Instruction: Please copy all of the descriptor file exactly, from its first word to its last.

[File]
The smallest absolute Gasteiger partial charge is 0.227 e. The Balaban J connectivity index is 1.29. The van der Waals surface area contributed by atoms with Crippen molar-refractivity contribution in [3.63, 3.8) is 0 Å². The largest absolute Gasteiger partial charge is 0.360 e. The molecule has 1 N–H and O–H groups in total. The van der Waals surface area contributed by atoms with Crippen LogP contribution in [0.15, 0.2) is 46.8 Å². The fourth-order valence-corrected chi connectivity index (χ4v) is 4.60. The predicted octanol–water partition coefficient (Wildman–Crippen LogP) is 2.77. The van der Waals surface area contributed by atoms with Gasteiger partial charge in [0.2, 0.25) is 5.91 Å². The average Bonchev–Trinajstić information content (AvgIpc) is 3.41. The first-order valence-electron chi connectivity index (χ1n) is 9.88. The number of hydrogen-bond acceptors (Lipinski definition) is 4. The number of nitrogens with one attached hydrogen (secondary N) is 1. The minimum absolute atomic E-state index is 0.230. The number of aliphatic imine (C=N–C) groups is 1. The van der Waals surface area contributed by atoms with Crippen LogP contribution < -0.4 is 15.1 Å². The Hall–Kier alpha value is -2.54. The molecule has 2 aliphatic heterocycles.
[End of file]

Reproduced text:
The smallest absolute Gasteiger partial charge is 0.227 e. The Balaban J connectivity index is 1.29. The van der Waals surface area contributed by atoms with Crippen molar-refractivity contribution in [3.63, 3.8) is 0 Å². The largest absolute Gasteiger partial charge is 0.360 e. The molecule has 1 N–H and O–H groups in total. The van der Waals surface area contributed by atoms with Crippen LogP contribution in [0.15, 0.2) is 46.8 Å². The fourth-order valence-corrected chi connectivity index (χ4v) is 4.60. The predicted octanol–water partition coefficient (Wildman–Crippen LogP) is 2.77. The van der Waals surface area contributed by atoms with Gasteiger partial charge in [0.2, 0.25) is 5.91 Å². The average Bonchev–Trinajstić information content (AvgIpc) is 3.41. The first-order valence-electron chi connectivity index (χ1n) is 9.88. The number of hydrogen-bond acceptors (Lipinski definition) is 4. The number of nitrogens with one attached hydrogen (secondary N) is 1. The minimum absolute atomic E-state index is 0.230. The number of aliphatic imine (C=N–C) groups is 1. The van der Waals surface area contributed by atoms with Crippen LogP contribution < -0.4 is 15.1 Å². The Hall–Kier alpha value is -2.54. The molecule has 2 aliphatic heterocycles.